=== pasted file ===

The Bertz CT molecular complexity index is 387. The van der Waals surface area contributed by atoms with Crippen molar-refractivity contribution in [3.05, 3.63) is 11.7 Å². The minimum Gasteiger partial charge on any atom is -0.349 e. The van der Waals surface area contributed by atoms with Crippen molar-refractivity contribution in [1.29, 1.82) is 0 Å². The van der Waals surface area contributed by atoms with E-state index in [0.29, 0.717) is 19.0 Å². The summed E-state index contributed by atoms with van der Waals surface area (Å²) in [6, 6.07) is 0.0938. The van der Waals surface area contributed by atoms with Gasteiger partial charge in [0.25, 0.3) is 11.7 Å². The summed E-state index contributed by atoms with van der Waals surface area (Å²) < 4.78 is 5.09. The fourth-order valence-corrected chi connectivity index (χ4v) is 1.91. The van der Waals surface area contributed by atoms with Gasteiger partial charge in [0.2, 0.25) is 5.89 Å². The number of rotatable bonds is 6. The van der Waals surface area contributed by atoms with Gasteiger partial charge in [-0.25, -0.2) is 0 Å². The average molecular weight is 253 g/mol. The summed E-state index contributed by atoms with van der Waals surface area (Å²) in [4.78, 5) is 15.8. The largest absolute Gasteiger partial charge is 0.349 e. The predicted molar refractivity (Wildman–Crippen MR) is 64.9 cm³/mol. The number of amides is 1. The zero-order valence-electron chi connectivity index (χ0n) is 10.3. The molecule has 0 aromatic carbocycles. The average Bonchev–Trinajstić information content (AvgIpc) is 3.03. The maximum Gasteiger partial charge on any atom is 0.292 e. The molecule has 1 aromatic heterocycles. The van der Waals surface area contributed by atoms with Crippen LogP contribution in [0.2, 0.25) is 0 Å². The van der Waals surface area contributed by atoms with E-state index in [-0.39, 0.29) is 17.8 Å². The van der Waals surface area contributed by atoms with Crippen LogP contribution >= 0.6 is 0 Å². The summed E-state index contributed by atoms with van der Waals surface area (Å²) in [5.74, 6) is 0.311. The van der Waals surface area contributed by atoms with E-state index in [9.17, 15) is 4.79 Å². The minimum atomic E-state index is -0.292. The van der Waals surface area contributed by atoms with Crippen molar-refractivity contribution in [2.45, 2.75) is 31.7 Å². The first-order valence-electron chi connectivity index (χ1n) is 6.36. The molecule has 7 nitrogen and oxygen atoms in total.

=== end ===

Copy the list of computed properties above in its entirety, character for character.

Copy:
The Bertz CT molecular complexity index is 387. The van der Waals surface area contributed by atoms with Crippen molar-refractivity contribution in [3.05, 3.63) is 11.7 Å². The minimum Gasteiger partial charge on any atom is -0.349 e. The van der Waals surface area contributed by atoms with Crippen molar-refractivity contribution in [1.29, 1.82) is 0 Å². The van der Waals surface area contributed by atoms with E-state index in [0.29, 0.717) is 19.0 Å². The summed E-state index contributed by atoms with van der Waals surface area (Å²) in [6, 6.07) is 0.0938. The van der Waals surface area contributed by atoms with Gasteiger partial charge in [0.25, 0.3) is 11.7 Å². The summed E-state index contributed by atoms with van der Waals surface area (Å²) < 4.78 is 5.09. The fourth-order valence-corrected chi connectivity index (χ4v) is 1.91. The van der Waals surface area contributed by atoms with Gasteiger partial charge in [0.2, 0.25) is 5.89 Å². The number of rotatable bonds is 6. The van der Waals surface area contributed by atoms with Gasteiger partial charge in [-0.25, -0.2) is 0 Å². The average molecular weight is 253 g/mol. The summed E-state index contributed by atoms with van der Waals surface area (Å²) in [4.78, 5) is 15.8. The largest absolute Gasteiger partial charge is 0.349 e. The predicted molar refractivity (Wildman–Crippen MR) is 64.9 cm³/mol. The number of amides is 1. The zero-order valence-electron chi connectivity index (χ0n) is 10.3. The molecule has 0 aromatic carbocycles. The average Bonchev–Trinajstić information content (AvgIpc) is 3.03. The maximum Gasteiger partial charge on any atom is 0.292 e. The molecule has 1 aromatic heterocycles. The van der Waals surface area contributed by atoms with Crippen LogP contribution in [0.2, 0.25) is 0 Å². The van der Waals surface area contributed by atoms with E-state index in [-0.39, 0.29) is 17.8 Å². The van der Waals surface area contributed by atoms with Crippen LogP contribution >= 0.6 is 0 Å². The summed E-state index contributed by atoms with van der Waals surface area (Å²) in [5.74, 6) is 0.311. The van der Waals surface area contributed by atoms with E-state index in [9.17, 15) is 4.79 Å². The minimum atomic E-state index is -0.292. The van der Waals surface area contributed by atoms with Crippen molar-refractivity contribution in [2.45, 2.75) is 31.7 Å². The first-order valence-electron chi connectivity index (χ1n) is 6.36. The molecule has 7 nitrogen and oxygen atoms in total.